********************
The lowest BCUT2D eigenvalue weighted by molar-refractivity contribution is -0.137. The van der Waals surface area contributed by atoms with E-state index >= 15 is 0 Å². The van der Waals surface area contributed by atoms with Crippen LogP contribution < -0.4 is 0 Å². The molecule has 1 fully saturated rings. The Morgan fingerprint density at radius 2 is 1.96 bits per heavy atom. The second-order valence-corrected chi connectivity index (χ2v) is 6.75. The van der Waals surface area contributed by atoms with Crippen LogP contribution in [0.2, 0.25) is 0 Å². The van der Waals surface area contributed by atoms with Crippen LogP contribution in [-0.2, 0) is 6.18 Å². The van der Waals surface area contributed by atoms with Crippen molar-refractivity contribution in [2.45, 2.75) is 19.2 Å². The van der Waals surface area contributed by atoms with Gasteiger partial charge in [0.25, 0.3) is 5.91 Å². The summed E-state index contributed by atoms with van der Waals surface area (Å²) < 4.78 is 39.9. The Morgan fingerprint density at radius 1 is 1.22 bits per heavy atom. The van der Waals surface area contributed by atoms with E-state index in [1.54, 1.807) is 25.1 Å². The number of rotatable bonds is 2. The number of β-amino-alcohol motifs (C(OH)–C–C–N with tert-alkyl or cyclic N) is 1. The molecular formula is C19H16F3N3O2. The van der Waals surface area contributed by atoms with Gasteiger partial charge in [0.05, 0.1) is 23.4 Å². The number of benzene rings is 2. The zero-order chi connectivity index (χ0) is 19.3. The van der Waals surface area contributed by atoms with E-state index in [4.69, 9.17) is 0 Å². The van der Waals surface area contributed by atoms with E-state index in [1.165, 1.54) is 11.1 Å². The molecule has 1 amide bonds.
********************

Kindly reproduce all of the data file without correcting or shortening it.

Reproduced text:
The lowest BCUT2D eigenvalue weighted by molar-refractivity contribution is -0.137. The van der Waals surface area contributed by atoms with E-state index >= 15 is 0 Å². The van der Waals surface area contributed by atoms with Crippen LogP contribution < -0.4 is 0 Å². The molecule has 1 fully saturated rings. The Morgan fingerprint density at radius 2 is 1.96 bits per heavy atom. The second-order valence-corrected chi connectivity index (χ2v) is 6.75. The van der Waals surface area contributed by atoms with Crippen LogP contribution in [0.2, 0.25) is 0 Å². The van der Waals surface area contributed by atoms with Crippen LogP contribution in [-0.2, 0) is 6.18 Å². The van der Waals surface area contributed by atoms with Crippen molar-refractivity contribution in [2.45, 2.75) is 19.2 Å². The van der Waals surface area contributed by atoms with Gasteiger partial charge in [0.25, 0.3) is 5.91 Å². The summed E-state index contributed by atoms with van der Waals surface area (Å²) < 4.78 is 39.9. The Morgan fingerprint density at radius 1 is 1.22 bits per heavy atom. The van der Waals surface area contributed by atoms with E-state index in [1.54, 1.807) is 25.1 Å². The number of rotatable bonds is 2. The number of β-amino-alcohol motifs (C(OH)–C–C–N with tert-alkyl or cyclic N) is 1. The molecular formula is C19H16F3N3O2. The van der Waals surface area contributed by atoms with Gasteiger partial charge in [0.05, 0.1) is 23.4 Å². The number of benzene rings is 2. The zero-order chi connectivity index (χ0) is 19.3. The van der Waals surface area contributed by atoms with E-state index in [4.69, 9.17) is 0 Å². The van der Waals surface area contributed by atoms with E-state index in [1.165, 1.54) is 11.1 Å². The molecule has 1 amide bonds.